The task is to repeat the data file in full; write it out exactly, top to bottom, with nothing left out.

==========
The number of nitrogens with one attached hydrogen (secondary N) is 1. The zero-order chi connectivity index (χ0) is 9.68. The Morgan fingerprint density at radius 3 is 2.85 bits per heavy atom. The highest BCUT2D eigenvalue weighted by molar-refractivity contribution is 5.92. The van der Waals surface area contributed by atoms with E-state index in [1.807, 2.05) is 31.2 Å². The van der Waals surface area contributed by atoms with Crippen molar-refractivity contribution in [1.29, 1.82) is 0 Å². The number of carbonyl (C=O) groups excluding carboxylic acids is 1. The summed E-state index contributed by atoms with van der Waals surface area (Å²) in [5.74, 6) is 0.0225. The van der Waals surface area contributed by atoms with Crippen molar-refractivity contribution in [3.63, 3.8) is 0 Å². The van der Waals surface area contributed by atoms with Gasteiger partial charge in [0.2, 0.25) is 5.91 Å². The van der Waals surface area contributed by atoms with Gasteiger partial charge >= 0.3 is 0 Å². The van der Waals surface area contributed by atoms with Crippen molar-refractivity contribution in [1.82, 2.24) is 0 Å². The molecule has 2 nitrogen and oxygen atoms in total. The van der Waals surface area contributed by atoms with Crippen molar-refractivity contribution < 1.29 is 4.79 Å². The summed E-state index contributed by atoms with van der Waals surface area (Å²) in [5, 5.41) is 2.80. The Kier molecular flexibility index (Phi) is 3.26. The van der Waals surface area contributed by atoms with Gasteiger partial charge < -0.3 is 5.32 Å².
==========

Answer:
The number of nitrogens with one attached hydrogen (secondary N) is 1. The zero-order chi connectivity index (χ0) is 9.68. The Morgan fingerprint density at radius 3 is 2.85 bits per heavy atom. The highest BCUT2D eigenvalue weighted by molar-refractivity contribution is 5.92. The van der Waals surface area contributed by atoms with E-state index in [1.807, 2.05) is 31.2 Å². The van der Waals surface area contributed by atoms with Crippen molar-refractivity contribution in [1.29, 1.82) is 0 Å². The number of carbonyl (C=O) groups excluding carboxylic acids is 1. The summed E-state index contributed by atoms with van der Waals surface area (Å²) in [5.74, 6) is 0.0225. The van der Waals surface area contributed by atoms with Crippen molar-refractivity contribution in [3.63, 3.8) is 0 Å². The van der Waals surface area contributed by atoms with Gasteiger partial charge in [0.2, 0.25) is 5.91 Å². The van der Waals surface area contributed by atoms with Gasteiger partial charge >= 0.3 is 0 Å². The van der Waals surface area contributed by atoms with Crippen molar-refractivity contribution in [1.82, 2.24) is 0 Å². The molecule has 2 nitrogen and oxygen atoms in total. The van der Waals surface area contributed by atoms with Crippen molar-refractivity contribution < 1.29 is 4.79 Å². The summed E-state index contributed by atoms with van der Waals surface area (Å²) in [5, 5.41) is 2.80. The Kier molecular flexibility index (Phi) is 3.26. The van der Waals surface area contributed by atoms with Gasteiger partial charge < -0.3 is 5.32 Å².